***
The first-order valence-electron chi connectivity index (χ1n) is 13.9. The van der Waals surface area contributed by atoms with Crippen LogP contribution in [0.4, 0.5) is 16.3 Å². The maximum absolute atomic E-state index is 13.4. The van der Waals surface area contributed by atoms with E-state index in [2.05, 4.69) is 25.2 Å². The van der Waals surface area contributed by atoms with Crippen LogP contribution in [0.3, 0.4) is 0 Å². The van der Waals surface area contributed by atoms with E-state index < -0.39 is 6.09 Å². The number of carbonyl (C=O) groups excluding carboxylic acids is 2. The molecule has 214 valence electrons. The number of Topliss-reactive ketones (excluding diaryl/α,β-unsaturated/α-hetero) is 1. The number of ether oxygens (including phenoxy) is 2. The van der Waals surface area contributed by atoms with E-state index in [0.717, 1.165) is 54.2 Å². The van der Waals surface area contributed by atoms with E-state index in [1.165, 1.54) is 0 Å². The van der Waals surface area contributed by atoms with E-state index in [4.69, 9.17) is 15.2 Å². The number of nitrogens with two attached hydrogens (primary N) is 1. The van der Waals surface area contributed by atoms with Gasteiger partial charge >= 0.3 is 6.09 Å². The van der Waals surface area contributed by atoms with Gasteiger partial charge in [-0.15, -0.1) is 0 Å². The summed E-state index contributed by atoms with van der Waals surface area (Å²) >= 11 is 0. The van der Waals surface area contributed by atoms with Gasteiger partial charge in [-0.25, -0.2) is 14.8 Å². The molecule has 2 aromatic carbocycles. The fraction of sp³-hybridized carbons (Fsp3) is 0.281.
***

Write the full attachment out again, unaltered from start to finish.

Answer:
The first-order valence-electron chi connectivity index (χ1n) is 13.9. The van der Waals surface area contributed by atoms with Crippen LogP contribution in [0.4, 0.5) is 16.3 Å². The maximum absolute atomic E-state index is 13.4. The van der Waals surface area contributed by atoms with E-state index in [2.05, 4.69) is 25.2 Å². The van der Waals surface area contributed by atoms with Crippen LogP contribution in [0.3, 0.4) is 0 Å². The van der Waals surface area contributed by atoms with E-state index < -0.39 is 6.09 Å². The number of carbonyl (C=O) groups excluding carboxylic acids is 2. The molecule has 214 valence electrons. The number of Topliss-reactive ketones (excluding diaryl/α,β-unsaturated/α-hetero) is 1. The number of ether oxygens (including phenoxy) is 2. The van der Waals surface area contributed by atoms with E-state index in [0.717, 1.165) is 54.2 Å². The van der Waals surface area contributed by atoms with E-state index in [1.165, 1.54) is 0 Å². The van der Waals surface area contributed by atoms with E-state index in [4.69, 9.17) is 15.2 Å². The number of nitrogens with two attached hydrogens (primary N) is 1. The van der Waals surface area contributed by atoms with Gasteiger partial charge >= 0.3 is 6.09 Å². The van der Waals surface area contributed by atoms with Gasteiger partial charge in [-0.15, -0.1) is 0 Å². The summed E-state index contributed by atoms with van der Waals surface area (Å²) >= 11 is 0. The van der Waals surface area contributed by atoms with Gasteiger partial charge in [-0.25, -0.2) is 14.8 Å². The molecule has 2 aromatic carbocycles. The fraction of sp³-hybridized carbons (Fsp3) is 0.281.